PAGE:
Authors
Chris Heathwood
University of Colorado, Boulder
Abstract
One of the most important disputes in the foundations of ethics concerns the source of practical reasons. On the desire-based view, only one’s desires provide one with reasons to act. On the value-based view, reasons are instead provided by the objective evaluative facts, and never by our desires. Similarly, there are desire-based and non-desired-based theories about two other phenomena: pleasure and welfare. It has been argued, and is natural to think, that holding a desire-based theory about either pleasure or welfare commits one to recognizing that desires do provide reasons for action – i.e., commits one to abandoning the value-based theory of reasons. The purpose of this paper is to show that this is not so. All of the following can be true: pleasure and welfare provide reasons; pleasure and welfare are to be understood in terms of desire; desires never provide reasons, in the relevant way.
Keywords well-being  welfare  reasons  reasons internalism  reasons externalism  pleasure  desire-satisfaction theory of welfare  desire theory of pleasure  preferentism
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References found in this work BETA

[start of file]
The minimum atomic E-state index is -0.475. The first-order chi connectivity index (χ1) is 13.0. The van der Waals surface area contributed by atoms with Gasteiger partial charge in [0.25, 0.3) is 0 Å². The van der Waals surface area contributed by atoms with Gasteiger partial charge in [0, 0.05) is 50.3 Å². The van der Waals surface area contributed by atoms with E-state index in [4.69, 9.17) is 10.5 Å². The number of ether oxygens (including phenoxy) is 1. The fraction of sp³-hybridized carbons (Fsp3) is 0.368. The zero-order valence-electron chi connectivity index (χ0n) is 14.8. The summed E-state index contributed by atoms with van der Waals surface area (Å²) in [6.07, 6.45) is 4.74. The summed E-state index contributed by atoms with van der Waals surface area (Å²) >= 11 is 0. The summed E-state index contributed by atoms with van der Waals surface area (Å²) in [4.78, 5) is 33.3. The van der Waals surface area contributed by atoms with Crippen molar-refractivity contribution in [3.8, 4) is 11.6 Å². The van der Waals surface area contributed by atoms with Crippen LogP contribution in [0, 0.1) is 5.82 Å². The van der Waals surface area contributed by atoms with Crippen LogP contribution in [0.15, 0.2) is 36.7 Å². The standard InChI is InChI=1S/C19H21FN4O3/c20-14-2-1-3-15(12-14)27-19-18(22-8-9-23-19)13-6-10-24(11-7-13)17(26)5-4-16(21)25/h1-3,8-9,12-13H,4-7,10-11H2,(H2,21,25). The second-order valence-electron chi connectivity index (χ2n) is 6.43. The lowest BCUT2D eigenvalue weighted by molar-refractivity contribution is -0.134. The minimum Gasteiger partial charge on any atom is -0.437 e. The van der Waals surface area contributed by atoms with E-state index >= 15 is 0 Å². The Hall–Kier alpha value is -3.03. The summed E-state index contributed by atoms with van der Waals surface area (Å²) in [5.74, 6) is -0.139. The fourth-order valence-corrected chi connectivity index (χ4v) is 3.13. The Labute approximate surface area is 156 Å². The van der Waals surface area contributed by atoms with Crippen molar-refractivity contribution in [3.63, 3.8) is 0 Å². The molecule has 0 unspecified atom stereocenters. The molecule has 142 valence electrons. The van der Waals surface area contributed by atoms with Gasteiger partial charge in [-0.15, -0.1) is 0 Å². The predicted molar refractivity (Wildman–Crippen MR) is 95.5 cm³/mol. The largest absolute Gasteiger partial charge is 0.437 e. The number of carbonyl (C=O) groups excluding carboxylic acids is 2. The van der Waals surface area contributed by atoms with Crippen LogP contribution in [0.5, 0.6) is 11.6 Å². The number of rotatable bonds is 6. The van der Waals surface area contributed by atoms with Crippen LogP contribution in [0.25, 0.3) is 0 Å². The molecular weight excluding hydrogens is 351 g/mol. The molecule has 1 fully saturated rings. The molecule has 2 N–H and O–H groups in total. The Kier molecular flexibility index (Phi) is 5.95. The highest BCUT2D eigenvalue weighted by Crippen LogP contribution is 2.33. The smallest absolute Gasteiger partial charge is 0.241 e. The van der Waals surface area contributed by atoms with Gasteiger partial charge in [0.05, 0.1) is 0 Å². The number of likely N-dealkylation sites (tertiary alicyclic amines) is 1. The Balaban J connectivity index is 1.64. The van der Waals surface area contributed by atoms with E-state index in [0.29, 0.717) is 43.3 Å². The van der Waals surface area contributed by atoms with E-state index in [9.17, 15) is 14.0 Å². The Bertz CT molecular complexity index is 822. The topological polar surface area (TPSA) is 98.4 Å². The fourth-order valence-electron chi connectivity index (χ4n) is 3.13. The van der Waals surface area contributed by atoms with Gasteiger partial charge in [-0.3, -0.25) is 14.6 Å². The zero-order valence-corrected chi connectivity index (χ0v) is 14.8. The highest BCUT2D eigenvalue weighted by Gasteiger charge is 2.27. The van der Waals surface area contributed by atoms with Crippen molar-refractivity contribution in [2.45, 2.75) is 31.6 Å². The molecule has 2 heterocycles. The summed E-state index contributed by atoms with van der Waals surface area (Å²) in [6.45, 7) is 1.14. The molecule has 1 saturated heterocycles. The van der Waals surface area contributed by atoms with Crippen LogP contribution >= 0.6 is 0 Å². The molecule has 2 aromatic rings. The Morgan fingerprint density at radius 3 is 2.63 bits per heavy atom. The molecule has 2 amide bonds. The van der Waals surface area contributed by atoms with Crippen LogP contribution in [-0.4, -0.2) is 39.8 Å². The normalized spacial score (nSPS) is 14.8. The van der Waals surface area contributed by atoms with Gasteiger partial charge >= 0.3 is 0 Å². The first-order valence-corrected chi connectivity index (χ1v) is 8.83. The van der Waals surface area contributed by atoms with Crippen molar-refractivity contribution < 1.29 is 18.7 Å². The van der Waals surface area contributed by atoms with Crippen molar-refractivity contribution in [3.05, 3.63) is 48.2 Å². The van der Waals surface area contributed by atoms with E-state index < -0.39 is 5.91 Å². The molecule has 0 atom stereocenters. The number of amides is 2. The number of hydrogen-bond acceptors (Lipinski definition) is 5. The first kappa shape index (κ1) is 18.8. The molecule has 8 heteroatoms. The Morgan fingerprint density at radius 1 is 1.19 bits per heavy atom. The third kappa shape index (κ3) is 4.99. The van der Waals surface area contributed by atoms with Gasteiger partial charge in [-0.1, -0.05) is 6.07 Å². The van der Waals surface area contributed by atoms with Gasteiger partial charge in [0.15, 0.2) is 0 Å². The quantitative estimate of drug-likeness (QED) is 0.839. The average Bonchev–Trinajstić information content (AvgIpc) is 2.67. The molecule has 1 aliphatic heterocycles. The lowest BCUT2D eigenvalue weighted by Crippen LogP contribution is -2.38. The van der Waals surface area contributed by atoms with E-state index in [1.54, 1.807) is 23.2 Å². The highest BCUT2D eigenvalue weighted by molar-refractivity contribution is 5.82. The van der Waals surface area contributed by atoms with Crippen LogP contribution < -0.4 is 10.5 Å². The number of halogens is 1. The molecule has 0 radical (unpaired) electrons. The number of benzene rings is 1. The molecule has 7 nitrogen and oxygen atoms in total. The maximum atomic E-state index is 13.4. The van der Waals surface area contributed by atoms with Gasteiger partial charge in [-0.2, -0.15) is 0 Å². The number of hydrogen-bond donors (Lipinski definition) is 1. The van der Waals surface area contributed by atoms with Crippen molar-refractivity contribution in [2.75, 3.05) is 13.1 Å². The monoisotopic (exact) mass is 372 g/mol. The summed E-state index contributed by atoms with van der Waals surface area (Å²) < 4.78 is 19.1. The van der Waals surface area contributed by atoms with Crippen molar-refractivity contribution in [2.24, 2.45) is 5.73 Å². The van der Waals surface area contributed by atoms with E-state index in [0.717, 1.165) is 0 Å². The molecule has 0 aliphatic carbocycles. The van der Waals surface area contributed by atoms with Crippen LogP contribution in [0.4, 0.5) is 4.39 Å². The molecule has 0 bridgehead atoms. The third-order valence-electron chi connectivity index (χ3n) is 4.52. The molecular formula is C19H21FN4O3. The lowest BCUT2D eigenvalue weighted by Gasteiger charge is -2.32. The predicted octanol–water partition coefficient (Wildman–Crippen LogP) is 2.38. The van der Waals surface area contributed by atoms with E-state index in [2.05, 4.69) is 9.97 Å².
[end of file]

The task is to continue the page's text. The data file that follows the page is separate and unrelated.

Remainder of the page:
Reasons and Persons.Derek Parfit - 1984 - Oxford University Press.
What We Owe to Each Other.Thomas Scanlon - 1998 - Belknap Press of Harvard University Press.
Principia Ethica.G. E. Moore - 1903 - Dover Publications.

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Citations of this work BETA

The Distinctive Feeling Theory of Pleasure.Ben Bramble - 2013 - Philosophical Studies 162 (2):201-217.
A Contemporary Account of Sensory Pleasure.Murat Aydede - 2018 - In Lisa Shapiro (ed.), Pleasure: A History. New York, USA: Oxford University Press. pp. 239-266.
Attitudinal and Phenomenological Theories of Pleasure.Eden Lin - 2020 - Philosophy and Phenomenological Research 100 (3):510-524.

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